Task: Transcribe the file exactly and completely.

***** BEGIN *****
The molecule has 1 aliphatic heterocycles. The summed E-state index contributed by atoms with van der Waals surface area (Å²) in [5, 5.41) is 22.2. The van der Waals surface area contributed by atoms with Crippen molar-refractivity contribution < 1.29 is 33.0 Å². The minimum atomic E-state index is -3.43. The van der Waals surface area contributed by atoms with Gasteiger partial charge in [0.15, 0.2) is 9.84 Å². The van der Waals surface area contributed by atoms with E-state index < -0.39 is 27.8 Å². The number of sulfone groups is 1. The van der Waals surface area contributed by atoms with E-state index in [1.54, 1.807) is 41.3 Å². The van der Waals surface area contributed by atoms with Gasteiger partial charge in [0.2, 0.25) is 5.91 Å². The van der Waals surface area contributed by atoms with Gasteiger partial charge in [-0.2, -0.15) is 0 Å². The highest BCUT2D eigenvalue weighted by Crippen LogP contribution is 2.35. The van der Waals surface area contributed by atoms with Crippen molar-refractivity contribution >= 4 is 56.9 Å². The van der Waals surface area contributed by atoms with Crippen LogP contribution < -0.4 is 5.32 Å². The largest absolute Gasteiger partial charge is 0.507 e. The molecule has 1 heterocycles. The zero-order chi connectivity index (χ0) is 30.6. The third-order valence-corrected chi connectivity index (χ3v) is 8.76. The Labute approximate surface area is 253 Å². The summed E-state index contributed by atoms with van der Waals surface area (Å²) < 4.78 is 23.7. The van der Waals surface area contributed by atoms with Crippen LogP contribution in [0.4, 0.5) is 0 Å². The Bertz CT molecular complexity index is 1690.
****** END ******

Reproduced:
The molecule has 1 aliphatic heterocycles. The summed E-state index contributed by atoms with van der Waals surface area (Å²) in [5, 5.41) is 22.2. The van der Waals surface area contributed by atoms with Crippen molar-refractivity contribution < 1.29 is 33.0 Å². The minimum atomic E-state index is -3.43. The van der Waals surface area contributed by atoms with Gasteiger partial charge in [0.15, 0.2) is 9.84 Å². The van der Waals surface area contributed by atoms with E-state index < -0.39 is 27.8 Å². The number of sulfone groups is 1. The van der Waals surface area contributed by atoms with E-state index in [1.54, 1.807) is 41.3 Å². The van der Waals surface area contributed by atoms with Gasteiger partial charge in [0.2, 0.25) is 5.91 Å². The van der Waals surface area contributed by atoms with Gasteiger partial charge in [-0.2, -0.15) is 0 Å². The highest BCUT2D eigenvalue weighted by Crippen LogP contribution is 2.35. The van der Waals surface area contributed by atoms with Crippen molar-refractivity contribution >= 4 is 56.9 Å². The van der Waals surface area contributed by atoms with Crippen LogP contribution < -0.4 is 5.32 Å². The largest absolute Gasteiger partial charge is 0.507 e. The molecule has 1 heterocycles. The zero-order chi connectivity index (χ0) is 30.6. The third-order valence-corrected chi connectivity index (χ3v) is 8.76. The Labute approximate surface area is 253 Å². The summed E-state index contributed by atoms with van der Waals surface area (Å²) < 4.78 is 23.7. The van der Waals surface area contributed by atoms with Crippen LogP contribution in [0.4, 0.5) is 0 Å². The Bertz CT molecular complexity index is 1690.